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Necessary Documents for I-9 Verification

I-9 verification requires specific documents. Here you can find a list of all the acceptable documents for form I-9.

Form I-9 is an eligibility form required by the Immigration Reform and Control Act of 1986 (IRCA) to verify the identity and legal work eligibility of unauthorized immigrants. In fact, if an employer does not include the proper documents for I-9 verification, they may risk legal complications and fines. This is why verifying each employee’s eligibility for employment is a critical part of the hiring process and should be part of your new hire onboarding checklist, whether hiring your first employee or one hundredth.

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Required documents for I-9 verification

I-9 verification ensures that companies are only hiring employees who are authorized to work in the U.S., by requiring candidates to provide employers with specific documents that verify their identity and work eligibility.

There are several lists of documents that can be used for I-9 verification according to the United States Citizenship and Immigration Services (USCIS), including:

1. List A: Documents that can verify both the identity and eligibility for legal work

The following documents can be used to verify both employment authorization and identity. This means that as an employer, you should only ask a candidate to present one of the following acceptable documents. Make note that all documents must be unexpired.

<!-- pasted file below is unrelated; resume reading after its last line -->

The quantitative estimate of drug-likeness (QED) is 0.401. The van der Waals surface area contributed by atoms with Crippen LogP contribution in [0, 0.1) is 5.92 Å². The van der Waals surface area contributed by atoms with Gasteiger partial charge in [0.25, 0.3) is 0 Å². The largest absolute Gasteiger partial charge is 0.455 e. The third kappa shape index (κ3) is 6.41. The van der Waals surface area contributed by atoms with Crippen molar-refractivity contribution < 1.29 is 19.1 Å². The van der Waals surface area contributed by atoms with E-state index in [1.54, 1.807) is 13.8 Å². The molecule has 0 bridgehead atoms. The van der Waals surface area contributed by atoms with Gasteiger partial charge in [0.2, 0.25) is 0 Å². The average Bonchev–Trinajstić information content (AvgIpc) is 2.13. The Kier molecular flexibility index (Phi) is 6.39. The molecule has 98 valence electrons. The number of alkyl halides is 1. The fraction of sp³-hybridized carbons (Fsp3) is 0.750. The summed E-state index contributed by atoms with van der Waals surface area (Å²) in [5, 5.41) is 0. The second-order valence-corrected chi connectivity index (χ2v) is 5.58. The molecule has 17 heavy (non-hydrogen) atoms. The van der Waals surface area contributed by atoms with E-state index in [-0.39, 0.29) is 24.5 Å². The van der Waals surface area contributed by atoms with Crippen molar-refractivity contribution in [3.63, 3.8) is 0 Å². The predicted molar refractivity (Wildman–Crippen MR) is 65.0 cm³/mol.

• U.S. passport or U.S. passport card
  • Alien Registration Receipt Card or Permanent Resident Card with photograph, also known as a Green Card (Form I-551)
  • Foreign passport containing a temporary I-551 stamp or temporary I-551 printed notation
  • Employment Authorization Document (EAD) containing a photograph (Form I-766)
  • For nonimmigrant alien authorized to work for a specific employer, a foreign passport and Form I-94 (or Form I-94A containing the same name as the passport and containing an endorsement of the alien’s nonimmigrant status so long as the period of endorsement hasn’t expired and the proposed employment does not conflict with restrictions or limitations identified on the form)
  • Passport from the Federated States of Micronesia (FSM) or the Republic of the Marshall Islands (RMI) with Form I-94 or I-94A

2. List B: Documents that only verify the identity for legal work

If any of the previously listed documents are unavailable, a new hire would need to provide two separate documents, which could include one of the following List B documents in addition to one of the documents in List C.

  • Driver’s license
  • ID card issued by an outlying possession or state of the U.S. that includes a photograph and other information about the candidate’s identity such as name, gender, height, eye color, date of birth and address